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Federal Court Will Not Restrain Employer From Terminating Employment of Unvaccinated Employees

  • Legal Development 05 November 2021 05 November 2021
  • Asia Pacific

The Federal Court has dismissed an application for interlocutory relief seeking to stop Monash Health, Victoria’s largest public health service, from terminating the employment of nurses who are refusing either the COVID-19 vaccination or to disclose their vaccination status.

This interlocutory decision, handed down on 3 November 2021, demonstrates the importance of compliance with public health orders mandating vaccination which, in such instances, can warrant lawful termination of those refusing vaccination or refusing to provide evidence of their vaccination status.

The proceedings were filed on 22 October 2021 by QNurses First Inc (also known as the Nurses Professional Association of Queensland). Approximately 90 nurses at Monash Health sought an urgent injunction to restrain Monash Health from taking disciplinary action. The workers argued that Monash Health should have consulted them before commencing disciplinary action and that there was no suggestion that the relevant employees were unwilling in all circumstances to get vaccinated which is why consultation should have occurred.

The Victorian COVID-19 Mandatory Vaccination (Specified Facilities) Directions requires that health workers be fully vaccinated, having received at least their first dose of the vaccine by 29 October 2021 in order to continue working in a health care setting. Evidence of vaccination must be subsequently provided to their employer. Accordingly, this directive was enforced by Monash Health, noting that disciplinary action including termination would follow for those who did not comply.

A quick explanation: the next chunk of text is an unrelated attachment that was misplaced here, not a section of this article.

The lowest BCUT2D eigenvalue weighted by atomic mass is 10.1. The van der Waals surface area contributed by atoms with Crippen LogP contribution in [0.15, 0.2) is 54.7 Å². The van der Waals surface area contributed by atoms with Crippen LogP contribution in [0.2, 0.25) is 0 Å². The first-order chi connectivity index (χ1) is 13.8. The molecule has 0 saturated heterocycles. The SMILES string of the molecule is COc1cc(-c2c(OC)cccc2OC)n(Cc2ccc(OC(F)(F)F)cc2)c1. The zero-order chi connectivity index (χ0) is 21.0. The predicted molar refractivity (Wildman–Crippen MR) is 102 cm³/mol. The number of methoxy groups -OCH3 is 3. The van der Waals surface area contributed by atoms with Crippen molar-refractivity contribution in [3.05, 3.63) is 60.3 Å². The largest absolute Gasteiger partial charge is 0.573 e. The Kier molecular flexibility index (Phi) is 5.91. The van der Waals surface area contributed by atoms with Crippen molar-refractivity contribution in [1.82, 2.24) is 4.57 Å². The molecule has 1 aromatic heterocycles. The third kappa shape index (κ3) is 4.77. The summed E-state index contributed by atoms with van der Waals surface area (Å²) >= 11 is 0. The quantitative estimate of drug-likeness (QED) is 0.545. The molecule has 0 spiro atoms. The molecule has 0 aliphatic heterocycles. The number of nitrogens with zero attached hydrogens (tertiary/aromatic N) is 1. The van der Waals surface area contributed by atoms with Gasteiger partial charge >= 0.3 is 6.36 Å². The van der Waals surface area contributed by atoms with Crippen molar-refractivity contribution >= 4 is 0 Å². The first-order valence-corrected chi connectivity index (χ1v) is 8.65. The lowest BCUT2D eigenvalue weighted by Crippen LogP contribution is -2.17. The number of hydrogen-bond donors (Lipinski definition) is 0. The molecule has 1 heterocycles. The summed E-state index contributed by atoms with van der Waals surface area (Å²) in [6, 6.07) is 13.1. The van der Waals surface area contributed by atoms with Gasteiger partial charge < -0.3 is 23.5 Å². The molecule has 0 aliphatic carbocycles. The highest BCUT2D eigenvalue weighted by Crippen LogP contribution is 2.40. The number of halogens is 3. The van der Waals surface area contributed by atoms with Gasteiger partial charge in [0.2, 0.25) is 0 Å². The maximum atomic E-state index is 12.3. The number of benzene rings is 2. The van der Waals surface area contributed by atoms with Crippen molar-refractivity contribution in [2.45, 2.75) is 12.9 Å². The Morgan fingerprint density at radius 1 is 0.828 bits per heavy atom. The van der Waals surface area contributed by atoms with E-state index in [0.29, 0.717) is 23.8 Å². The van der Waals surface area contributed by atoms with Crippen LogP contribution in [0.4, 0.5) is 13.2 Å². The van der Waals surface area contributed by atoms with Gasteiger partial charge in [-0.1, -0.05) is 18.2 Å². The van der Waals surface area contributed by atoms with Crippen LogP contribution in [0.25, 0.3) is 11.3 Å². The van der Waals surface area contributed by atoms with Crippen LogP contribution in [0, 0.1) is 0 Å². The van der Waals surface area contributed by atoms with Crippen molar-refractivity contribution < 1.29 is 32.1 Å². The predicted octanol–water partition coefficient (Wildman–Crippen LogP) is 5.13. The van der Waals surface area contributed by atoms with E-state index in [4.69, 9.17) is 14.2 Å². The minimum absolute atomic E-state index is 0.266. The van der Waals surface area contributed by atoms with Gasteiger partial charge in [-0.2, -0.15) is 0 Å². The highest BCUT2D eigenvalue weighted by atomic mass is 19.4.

Justice Snaden found that there was no evidence that Monash Health had sought to prevent nurses from exercising their workplace rights by commencing disciplinary action to terminate their employment. Rather, given the obligations under the public health directions mandating vaccination by which employers are bound, there was no alternative to termination available to Monash Health. His Honour went on to find that it appeared unlikely that the relevant employees would soon be victims of adverse action for reasons including that they possessed or exercised workplace rights to be consulted or because Monash Health sought to prevent the exercise of any such rights.

Although Justice Snaden appreciated that disciplinary action and termination would significantly impact Monash Health employees, relief was not granted on account of the weaknesses of the case. His Honour stated that should the case be successful at trial, terminated employees could ask to be reinstated and compensated for the period of wrongful dismissal.

Monash Health stated it had simply followed the chief health officer’s directives and that, in any case, consultation with the relevant employees would not have changed its requirement to comply with the public health directives.

Accordingly, the Federal Court refused to block Monash Health from terminating nurses’ employment if they refused vaccination against Covid-19 or refusing to disclose their vaccination status.


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